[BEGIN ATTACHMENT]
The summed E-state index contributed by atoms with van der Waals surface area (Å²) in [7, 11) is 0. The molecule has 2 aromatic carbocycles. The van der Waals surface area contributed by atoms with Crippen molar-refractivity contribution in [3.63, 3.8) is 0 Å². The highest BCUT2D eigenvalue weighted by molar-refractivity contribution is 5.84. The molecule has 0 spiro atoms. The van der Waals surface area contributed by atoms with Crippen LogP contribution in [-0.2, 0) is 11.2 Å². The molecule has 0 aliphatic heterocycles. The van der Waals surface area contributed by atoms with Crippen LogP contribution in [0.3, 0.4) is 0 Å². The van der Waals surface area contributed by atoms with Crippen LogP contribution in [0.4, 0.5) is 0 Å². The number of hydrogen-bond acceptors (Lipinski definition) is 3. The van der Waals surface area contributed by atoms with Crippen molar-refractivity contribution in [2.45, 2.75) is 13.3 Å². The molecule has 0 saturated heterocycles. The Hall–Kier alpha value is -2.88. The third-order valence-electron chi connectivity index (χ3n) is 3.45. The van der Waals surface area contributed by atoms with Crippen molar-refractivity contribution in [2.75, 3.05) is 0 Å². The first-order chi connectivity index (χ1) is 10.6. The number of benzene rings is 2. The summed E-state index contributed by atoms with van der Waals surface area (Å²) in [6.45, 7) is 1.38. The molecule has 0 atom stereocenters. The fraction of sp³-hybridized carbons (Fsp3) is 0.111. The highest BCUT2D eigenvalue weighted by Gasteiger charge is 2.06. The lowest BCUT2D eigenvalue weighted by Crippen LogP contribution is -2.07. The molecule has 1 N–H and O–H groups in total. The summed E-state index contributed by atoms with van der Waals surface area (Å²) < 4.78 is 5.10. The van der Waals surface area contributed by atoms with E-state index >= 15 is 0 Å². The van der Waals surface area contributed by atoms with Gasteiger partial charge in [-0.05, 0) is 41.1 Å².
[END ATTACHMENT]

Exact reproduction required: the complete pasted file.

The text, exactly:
The summed E-state index contributed by atoms with van der Waals surface area (Å²) in [7, 11) is 0. The molecule has 2 aromatic carbocycles. The van der Waals surface area contributed by atoms with Crippen molar-refractivity contribution in [3.63, 3.8) is 0 Å². The highest BCUT2D eigenvalue weighted by molar-refractivity contribution is 5.84. The molecule has 0 spiro atoms. The van der Waals surface area contributed by atoms with Crippen LogP contribution in [-0.2, 0) is 11.2 Å². The molecule has 0 aliphatic heterocycles. The van der Waals surface area contributed by atoms with Crippen LogP contribution in [0.3, 0.4) is 0 Å². The van der Waals surface area contributed by atoms with Crippen LogP contribution in [0.4, 0.5) is 0 Å². The number of hydrogen-bond acceptors (Lipinski definition) is 3. The van der Waals surface area contributed by atoms with Crippen molar-refractivity contribution in [2.45, 2.75) is 13.3 Å². The molecule has 0 saturated heterocycles. The Hall–Kier alpha value is -2.88. The third-order valence-electron chi connectivity index (χ3n) is 3.45. The van der Waals surface area contributed by atoms with Crippen molar-refractivity contribution in [2.75, 3.05) is 0 Å². The first-order chi connectivity index (χ1) is 10.6. The number of benzene rings is 2. The summed E-state index contributed by atoms with van der Waals surface area (Å²) in [6.45, 7) is 1.38. The molecule has 0 atom stereocenters. The fraction of sp³-hybridized carbons (Fsp3) is 0.111. The highest BCUT2D eigenvalue weighted by Gasteiger charge is 2.06. The lowest BCUT2D eigenvalue weighted by Crippen LogP contribution is -2.07. The molecule has 1 N–H and O–H groups in total. The summed E-state index contributed by atoms with van der Waals surface area (Å²) < 4.78 is 5.10. The van der Waals surface area contributed by atoms with E-state index >= 15 is 0 Å². The van der Waals surface area contributed by atoms with Gasteiger partial charge in [-0.05, 0) is 41.1 Å².